By Niki Fritz
Here in the Telecommunications Department, we know Mike McGregor and Steve Krahnke for their skills as professors and mentors. But lurking beneath those scholarly appearances, are two talented performers. Their talents were on display over the last two weeks in the Cardinal Stage’s production of the musical 1776.
For those unfamiliar with the Broadway classic, it is a musical about the events leading up to the signing of the Declaration of Independence. Written in the sixties during the Vietnam War, the musical also reflects on the realities of war and the decisions that lead a country to the battlefield. Steve also notes, 1776 is a rather unusual musical in that “it is not a very musical musical. There is a lot of talking … This is musical drama more than musical theater.”
The show is still popular with audiences, partially because the political themes still resonate with people today. “People like the show because it is just not cynical. It is an unvarnished view of real people trying to do a hard thing, trying to do what people considered the right thing,” Steve explains.
Mike adds that the musical offers another hopeful look at how politics can operate. “There is a lot of compromising [in the musical]. I think that is interesting to people today, to see how much people were willing to give up to get something done. Today politicians are my way or the highway; they would rather the government go into default than compromise. The play resonates with people. The audience thinks ‘If they could do it then, why can’t we now?’”
In addition to all that heavy political discourse, the show also features some foot-stomping good dance numbers. Both Mike and Steve get in their fair share of singing and dancing. In fact, faculty member Paul Wright, who saw the show last week, was impressed by the performers’ moves. “I think the highlight for me was Steve doing a pirouette. Steve had a nimble and precise pirouette.”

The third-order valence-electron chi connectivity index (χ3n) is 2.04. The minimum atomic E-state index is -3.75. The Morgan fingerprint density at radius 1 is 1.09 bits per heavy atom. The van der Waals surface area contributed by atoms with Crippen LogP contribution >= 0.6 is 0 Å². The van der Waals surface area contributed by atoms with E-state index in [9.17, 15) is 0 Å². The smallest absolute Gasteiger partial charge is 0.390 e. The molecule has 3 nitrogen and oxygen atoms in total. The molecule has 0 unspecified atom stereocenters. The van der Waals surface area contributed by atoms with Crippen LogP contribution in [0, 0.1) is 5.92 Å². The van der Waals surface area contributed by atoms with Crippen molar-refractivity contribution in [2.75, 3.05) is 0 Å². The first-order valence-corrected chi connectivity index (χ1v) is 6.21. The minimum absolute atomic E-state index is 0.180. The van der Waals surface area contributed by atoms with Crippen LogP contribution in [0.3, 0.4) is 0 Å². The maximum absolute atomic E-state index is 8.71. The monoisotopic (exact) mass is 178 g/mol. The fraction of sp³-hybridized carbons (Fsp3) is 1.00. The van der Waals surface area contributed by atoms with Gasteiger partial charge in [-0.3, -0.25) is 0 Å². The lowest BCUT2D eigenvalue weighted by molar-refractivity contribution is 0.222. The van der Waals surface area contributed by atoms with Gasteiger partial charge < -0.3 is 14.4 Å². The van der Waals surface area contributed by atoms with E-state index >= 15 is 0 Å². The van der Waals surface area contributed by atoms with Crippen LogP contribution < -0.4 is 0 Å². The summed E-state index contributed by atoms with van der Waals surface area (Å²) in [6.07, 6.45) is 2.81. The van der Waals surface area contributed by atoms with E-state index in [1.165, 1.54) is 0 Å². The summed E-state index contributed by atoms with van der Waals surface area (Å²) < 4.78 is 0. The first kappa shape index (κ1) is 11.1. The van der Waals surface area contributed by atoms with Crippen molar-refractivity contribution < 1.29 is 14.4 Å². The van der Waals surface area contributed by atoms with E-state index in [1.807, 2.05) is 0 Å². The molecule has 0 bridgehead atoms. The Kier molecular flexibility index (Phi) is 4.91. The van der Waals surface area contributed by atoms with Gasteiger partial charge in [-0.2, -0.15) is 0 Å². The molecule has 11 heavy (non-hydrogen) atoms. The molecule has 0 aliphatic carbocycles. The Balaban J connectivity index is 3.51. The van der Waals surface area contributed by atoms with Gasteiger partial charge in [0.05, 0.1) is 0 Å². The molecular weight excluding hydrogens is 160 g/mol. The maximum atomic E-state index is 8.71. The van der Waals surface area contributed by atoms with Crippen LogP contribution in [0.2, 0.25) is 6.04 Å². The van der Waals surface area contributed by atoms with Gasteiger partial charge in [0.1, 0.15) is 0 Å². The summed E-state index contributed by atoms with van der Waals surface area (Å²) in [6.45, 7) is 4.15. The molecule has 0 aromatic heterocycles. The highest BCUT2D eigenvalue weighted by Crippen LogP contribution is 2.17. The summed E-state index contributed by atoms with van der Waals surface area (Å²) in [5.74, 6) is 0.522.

But despite his nimble dance moves, Steve wasn’t always 100% confident in his abilities, especially since he has not performed on stage in more than 25 years. The only reason Steve even auditioned was because the directors asked him to try out. “I think they just needed middle age guys who could sing,” Steve jokes. “I was as stunned as anybody when I got the part. Almost everybody in the show is better at what they do than I am at what I do.”
However, Steve soon got into his character, Roger Sherman, a pro-independence delegate from Connecticut. “It was not easy learning to [perform] again,” Steve explains. “I don’t like doing things I’m not good at. It took me a while to build my confidence.”
As for Mike, he is more of a seasoned vet, having performed with Cardinal Stage six times before including last season’s production of Les Misérables. But 1776 has a special place in Mike’s heart; he played Thomas Jefferson in a production of 1776 at Spring Mills almost 25 years ago. He loved the play and the part so much, he told the director of this year’s show that he would dye his hair and commit to a face-lift if he could play Jefferson again! Although Mike didn’t get to play the young TJ, he was a phenomenal Dr. Lyman Hall of Georgia.
After weeks of prep, including 12-hour rehearsal on Saturdays and nightly practice, the troupe sang and danced their way through 10 performances ending Saturday night with a final show. Both Steve and Mike, say that it will be nice to get back to some normal routine and see their families again. Mike’s wife has even taken to calling herself a “theater widow” since Mike did back-to-back musicals this year. But despite all the rehearsal time and sometimes brutal hours, both Mike and Steve say the experience was worth it.
“Standing on stage with bunch of other people feels great,” Steve says. “For me that is better than individual bow.” However, Steve says he’s not rushing back for another production for quite a while.
Mike on the other hand might take a little break but the stage will always be calling him.
“I just love being on stage. Rehearsals are hellish and that’s okay. In theater you work really hard during rehearsal and then you have a blast during the performance. Everyone did their fair share of complaining but once you get on stage and people are applauding and laughing, it is all worth. I doubt I’ll do another one soon but I doubt I’ll ever give it up.”